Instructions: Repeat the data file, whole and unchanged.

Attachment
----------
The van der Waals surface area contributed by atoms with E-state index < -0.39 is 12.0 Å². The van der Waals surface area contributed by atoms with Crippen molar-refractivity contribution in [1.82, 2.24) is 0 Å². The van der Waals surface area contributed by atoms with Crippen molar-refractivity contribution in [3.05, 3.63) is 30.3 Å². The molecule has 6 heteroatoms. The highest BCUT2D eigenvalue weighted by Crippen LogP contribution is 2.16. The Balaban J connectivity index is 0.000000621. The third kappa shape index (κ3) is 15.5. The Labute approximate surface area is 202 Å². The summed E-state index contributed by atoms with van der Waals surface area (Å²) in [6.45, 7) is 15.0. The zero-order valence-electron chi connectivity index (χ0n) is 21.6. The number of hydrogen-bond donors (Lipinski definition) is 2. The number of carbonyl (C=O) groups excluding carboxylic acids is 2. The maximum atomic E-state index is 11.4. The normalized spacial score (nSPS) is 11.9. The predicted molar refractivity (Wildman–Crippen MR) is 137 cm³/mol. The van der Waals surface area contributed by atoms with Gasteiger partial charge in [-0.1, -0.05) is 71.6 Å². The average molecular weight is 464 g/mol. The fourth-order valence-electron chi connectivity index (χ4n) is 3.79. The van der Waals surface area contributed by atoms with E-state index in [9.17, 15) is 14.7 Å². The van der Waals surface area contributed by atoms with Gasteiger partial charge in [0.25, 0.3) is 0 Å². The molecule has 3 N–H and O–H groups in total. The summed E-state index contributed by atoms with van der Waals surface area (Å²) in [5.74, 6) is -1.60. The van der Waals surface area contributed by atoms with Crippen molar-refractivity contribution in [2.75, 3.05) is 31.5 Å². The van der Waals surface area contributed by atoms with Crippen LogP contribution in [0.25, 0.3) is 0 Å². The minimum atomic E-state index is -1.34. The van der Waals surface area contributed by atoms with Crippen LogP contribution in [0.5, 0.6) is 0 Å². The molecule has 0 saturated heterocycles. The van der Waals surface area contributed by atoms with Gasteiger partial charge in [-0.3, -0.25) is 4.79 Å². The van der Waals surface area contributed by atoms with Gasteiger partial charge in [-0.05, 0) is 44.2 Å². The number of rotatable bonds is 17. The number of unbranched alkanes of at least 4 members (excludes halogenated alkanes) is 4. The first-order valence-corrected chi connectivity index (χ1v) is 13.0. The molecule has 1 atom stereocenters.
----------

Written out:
The van der Waals surface area contributed by atoms with E-state index < -0.39 is 12.0 Å². The van der Waals surface area contributed by atoms with Crippen molar-refractivity contribution in [1.82, 2.24) is 0 Å². The van der Waals surface area contributed by atoms with Crippen molar-refractivity contribution in [3.05, 3.63) is 30.3 Å². The molecule has 6 heteroatoms. The highest BCUT2D eigenvalue weighted by Crippen LogP contribution is 2.16. The Balaban J connectivity index is 0.000000621. The third kappa shape index (κ3) is 15.5. The Labute approximate surface area is 202 Å². The summed E-state index contributed by atoms with van der Waals surface area (Å²) in [6.45, 7) is 15.0. The zero-order valence-electron chi connectivity index (χ0n) is 21.6. The number of hydrogen-bond donors (Lipinski definition) is 2. The number of carbonyl (C=O) groups excluding carboxylic acids is 2. The maximum atomic E-state index is 11.4. The normalized spacial score (nSPS) is 11.9. The predicted molar refractivity (Wildman–Crippen MR) is 137 cm³/mol. The van der Waals surface area contributed by atoms with Gasteiger partial charge in [-0.1, -0.05) is 71.6 Å². The average molecular weight is 464 g/mol. The fourth-order valence-electron chi connectivity index (χ4n) is 3.79. The van der Waals surface area contributed by atoms with E-state index in [9.17, 15) is 14.7 Å². The van der Waals surface area contributed by atoms with Gasteiger partial charge in [0.25, 0.3) is 0 Å². The molecule has 3 N–H and O–H groups in total. The summed E-state index contributed by atoms with van der Waals surface area (Å²) in [5.74, 6) is -1.60. The van der Waals surface area contributed by atoms with Crippen molar-refractivity contribution in [2.75, 3.05) is 31.5 Å². The van der Waals surface area contributed by atoms with Crippen LogP contribution in [0.25, 0.3) is 0 Å². The minimum atomic E-state index is -1.34. The van der Waals surface area contributed by atoms with Crippen LogP contribution in [0.5, 0.6) is 0 Å². The molecule has 0 saturated heterocycles. The van der Waals surface area contributed by atoms with Gasteiger partial charge in [-0.3, -0.25) is 4.79 Å². The van der Waals surface area contributed by atoms with Gasteiger partial charge in [-0.05, 0) is 44.2 Å². The number of rotatable bonds is 17. The number of unbranched alkanes of at least 4 members (excludes halogenated alkanes) is 4. The first-order valence-corrected chi connectivity index (χ1v) is 13.0. The molecule has 1 atom stereocenters.